A new study published by Dr. Kyu Rhee’s laboratory at the Weill Cornell Medical College details a potential mechanism driving Mycobacterium tuberculosis’ intrinsic resistance to antibiotics.
Physicians and scientists have known for many years that tuberculosis is intrinsically resistant to antibiotic treatment. While it was believed that the bacterium’s excessive cell wall granted this protection, the recent study published by Dr. Kyu Rhee’s group shows that tuberculosis uses the enzyme isocitrate lyase (ICL) to mitigate the effects of oxidative stress caused by antibiotic treatment. The paper published in Nature Communications on June 30th demonstrates this key additional function of ICL. Before the publication of this work, ICL was pinpointed as a key enzyme necessary for tuberculosis to establish productive infections. The discovery of ICL’s role in protecting tuberculosis from reactive oxygen species caused by antibiotic treatment now prompts a re-evaluation of potential strategies to inhibit it as a target for future TB drugs. Dr. Rhee says “nearly all TB drugs have significant side effects, some of which are dose limiting. If you can target ICL and increase the sensitivity of tuberculosis to antibiotics, you may be able to increase both the safety and efficacy of existing antibiotics.” Importantly, Dr. Rhee’s work emphasizes the concept that additional drugs that sensitize bacteria to antibiotics could galvanize the use of existing antibiotic regiments against tuberculosis.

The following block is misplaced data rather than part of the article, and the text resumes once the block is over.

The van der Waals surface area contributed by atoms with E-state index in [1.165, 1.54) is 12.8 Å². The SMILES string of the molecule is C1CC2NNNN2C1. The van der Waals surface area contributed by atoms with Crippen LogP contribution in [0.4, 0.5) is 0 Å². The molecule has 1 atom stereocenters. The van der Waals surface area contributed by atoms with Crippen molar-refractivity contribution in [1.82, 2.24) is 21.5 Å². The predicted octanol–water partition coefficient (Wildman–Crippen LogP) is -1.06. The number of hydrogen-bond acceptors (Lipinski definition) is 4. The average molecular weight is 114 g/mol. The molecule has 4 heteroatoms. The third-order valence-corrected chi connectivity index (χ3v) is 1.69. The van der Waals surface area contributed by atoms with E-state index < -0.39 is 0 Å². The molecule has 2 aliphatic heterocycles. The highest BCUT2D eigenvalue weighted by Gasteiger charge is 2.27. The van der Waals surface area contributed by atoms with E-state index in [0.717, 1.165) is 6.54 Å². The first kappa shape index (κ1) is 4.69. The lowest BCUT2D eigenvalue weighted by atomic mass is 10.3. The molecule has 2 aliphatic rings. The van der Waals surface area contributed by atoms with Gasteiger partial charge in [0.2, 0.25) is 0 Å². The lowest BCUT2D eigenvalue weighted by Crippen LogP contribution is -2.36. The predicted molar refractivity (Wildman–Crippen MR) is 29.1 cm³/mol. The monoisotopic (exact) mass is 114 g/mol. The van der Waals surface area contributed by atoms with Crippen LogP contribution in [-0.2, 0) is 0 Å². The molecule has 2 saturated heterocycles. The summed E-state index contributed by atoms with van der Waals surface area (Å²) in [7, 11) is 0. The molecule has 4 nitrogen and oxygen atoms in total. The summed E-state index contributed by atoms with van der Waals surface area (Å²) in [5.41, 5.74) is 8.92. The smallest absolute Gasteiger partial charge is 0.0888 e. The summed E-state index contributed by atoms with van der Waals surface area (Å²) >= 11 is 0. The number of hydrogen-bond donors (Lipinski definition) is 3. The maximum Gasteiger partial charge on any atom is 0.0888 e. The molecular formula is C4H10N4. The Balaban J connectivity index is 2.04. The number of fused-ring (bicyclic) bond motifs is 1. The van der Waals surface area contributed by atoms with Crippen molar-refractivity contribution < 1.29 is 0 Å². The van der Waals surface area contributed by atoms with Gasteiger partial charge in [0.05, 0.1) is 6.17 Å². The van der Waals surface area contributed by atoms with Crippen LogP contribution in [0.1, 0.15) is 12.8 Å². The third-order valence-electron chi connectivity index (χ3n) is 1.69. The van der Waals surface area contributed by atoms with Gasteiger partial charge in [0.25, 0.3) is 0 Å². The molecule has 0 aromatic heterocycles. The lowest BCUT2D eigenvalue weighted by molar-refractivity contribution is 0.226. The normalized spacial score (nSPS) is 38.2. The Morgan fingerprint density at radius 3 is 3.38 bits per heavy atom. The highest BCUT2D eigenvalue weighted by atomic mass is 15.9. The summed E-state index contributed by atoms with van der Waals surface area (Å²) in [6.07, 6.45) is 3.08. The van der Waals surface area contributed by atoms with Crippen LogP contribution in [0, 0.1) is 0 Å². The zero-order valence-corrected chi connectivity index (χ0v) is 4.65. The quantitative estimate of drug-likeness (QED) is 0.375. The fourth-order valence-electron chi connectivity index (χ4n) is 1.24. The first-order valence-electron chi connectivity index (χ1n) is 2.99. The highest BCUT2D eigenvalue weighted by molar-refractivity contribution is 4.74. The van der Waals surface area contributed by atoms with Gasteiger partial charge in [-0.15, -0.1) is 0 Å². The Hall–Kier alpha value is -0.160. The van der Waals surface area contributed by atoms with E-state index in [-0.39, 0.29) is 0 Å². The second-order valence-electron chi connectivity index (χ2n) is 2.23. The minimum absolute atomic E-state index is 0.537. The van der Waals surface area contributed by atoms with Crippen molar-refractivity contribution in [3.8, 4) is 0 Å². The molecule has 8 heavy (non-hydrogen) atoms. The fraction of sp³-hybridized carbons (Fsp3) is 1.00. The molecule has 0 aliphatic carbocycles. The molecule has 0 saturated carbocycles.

About Dr. Kyu Rhee
Dr. Kyu Rhee, MD. Ph.D. is a board certified Infectious Disease physician and Associate Professor at the Weill Cornell Medical College. One of his laboratory’s interests is to investigate the molecular mechanisms of “essentiality” in tuberculosis, defined as those processes required for the bacterium’s survival and viability. By identifying “essential” phenotypes and determining their mechanisms of action, Dr. Rhee aims to uncover potential TB drug targets. To learn more about Dr. Rhee and his research, click here.